Open Farm paves the way for technology adaptation in agriculture
The Third Annual Open Farm comes to the UC Kearney Agricultural Research and Extension Center in Parlier Oct. 3. Open Farm is a gathering hosted each year by the farming community to connect technology vendors, academics and growers to accelerate the digital transformation of the food and agriculture sector.
The meeting runs from 8:30 a.m. to 1:30 p.m. Registration is free for growers and government employees; $20 for representatives of power and water utilities; and $40 for vendors. Register on the Eventbrite webpage. (https://www.eventbrite.com/e/3rd-annual-open-farm-tickets-48793567875) Continuing education credits will be offered.
The Kearney REC is at 9240 S. Riverbend Ave., Parlier, Calif.
The Open Farm event features:
- Keynote address by Glenda Humiston, vice president, UC Agriculture and Natural Resources
- Field demonstrations of 3D mapping of research fields using drones, automation of irrigation and fertigation, and comparison of water measurement methods to prepare for the Sustainable Groundwater Management Act
- Peer reviewed research presentations on agronomy, monitoring, robotics and data mining
- An industry panel with growers and food processors
Open Farm 2018 sponsors and partners are:
- UC Agriculture and Natural Resources (UC ANR)
- The VINE, Verde Innovation Network for Entrepreneurship
- West Hills College, Coalinga
- California State University, Fresno
- PowWow Energy
- WiseConn Engineering
- Blue River Technologies
- Bowles Farming Company
Open Farm started in 2016 at Terranova Ranch with the support of a research grant from the California Energy Commission (EPC-14-081). In 2017, the event grew to a wider gathering with peer-reviewed presentations organized by UC ANR and field demonstrations led by West Hills College. Both organizations are involved in the broadband initiative to bring better broadband services in the Central Valley.
“The future of ag tech innovation and implementation on the West Side depends on access to broadband internet in the fields,” said Terry Brase, ag science instructor at West Hills Community College. “West Hills is proud to partner with UC ANR to champion an initiative that would make this possible for local growers.”
PowWow Energy, Pumpsight and WiseConn Engineering are examples of companies that have worked with the farming community and established application programmable interfaces (API) that allow farmers to protect their data and get the different applications to talk to each other.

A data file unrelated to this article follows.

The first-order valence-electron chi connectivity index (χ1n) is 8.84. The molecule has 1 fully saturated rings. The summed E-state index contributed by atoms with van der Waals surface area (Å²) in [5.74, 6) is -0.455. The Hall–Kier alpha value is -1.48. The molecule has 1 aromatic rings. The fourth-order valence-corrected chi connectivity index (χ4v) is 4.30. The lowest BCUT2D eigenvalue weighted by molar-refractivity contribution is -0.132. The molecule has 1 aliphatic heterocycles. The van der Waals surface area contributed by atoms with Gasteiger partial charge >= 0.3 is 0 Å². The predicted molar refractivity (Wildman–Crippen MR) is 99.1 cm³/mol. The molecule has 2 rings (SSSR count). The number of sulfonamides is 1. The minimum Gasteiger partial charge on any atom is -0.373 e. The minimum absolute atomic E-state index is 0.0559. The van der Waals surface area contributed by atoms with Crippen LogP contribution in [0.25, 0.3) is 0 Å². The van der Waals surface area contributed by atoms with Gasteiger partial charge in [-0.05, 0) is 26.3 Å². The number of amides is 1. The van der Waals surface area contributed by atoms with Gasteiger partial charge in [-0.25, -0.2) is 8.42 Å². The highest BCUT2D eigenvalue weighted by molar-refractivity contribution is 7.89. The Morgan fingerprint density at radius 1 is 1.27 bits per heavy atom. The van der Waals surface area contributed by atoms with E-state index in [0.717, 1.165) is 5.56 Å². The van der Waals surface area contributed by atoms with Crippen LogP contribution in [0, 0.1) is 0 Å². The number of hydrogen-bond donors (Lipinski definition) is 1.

“It makes the lives of growers easier, not harder,” said Olivier Jerphagon, founder and CEO of PowWow Energy, Inc.
The three vendors went through the Water Energy Technology (WET) center at Fresno State, which is one of the incubators in California connected by the VINE.
“Agriculture needs standards to support the better integration of systems and data to make using technology easier and less expensive, while protecting the privacy of farms,” said Gabe Youtsey, UC ANR chief innovation officer. “We need to work together across industry, academia and government to share best practices and form partnerships to solve real problems and adapt the integration of software and data to the needs agriculture. This is why we started the VINE.”
The VINE – the Verde Innovation Network for Entrepreneurship – is a connected community of innovators and resources that sustainable agriculture and food innovators can leverage, including incubators, research labs, field testing facilities, mentors and industry experts.
“The food and agriculture industry is changing fast, and for an organization like ours to add value, we have to understand the diversity of innovation that is happening in the industry,” said Helle Petersen of Fresno State's WET Center. “The VINE community helps us navigate the field, and leverages the many assets of our region. The Open Farm is one of those opportunities, a unique event that brings together researchers, farmers, industry and others to share their knowledge, best practices and find opportunities for partnerships.”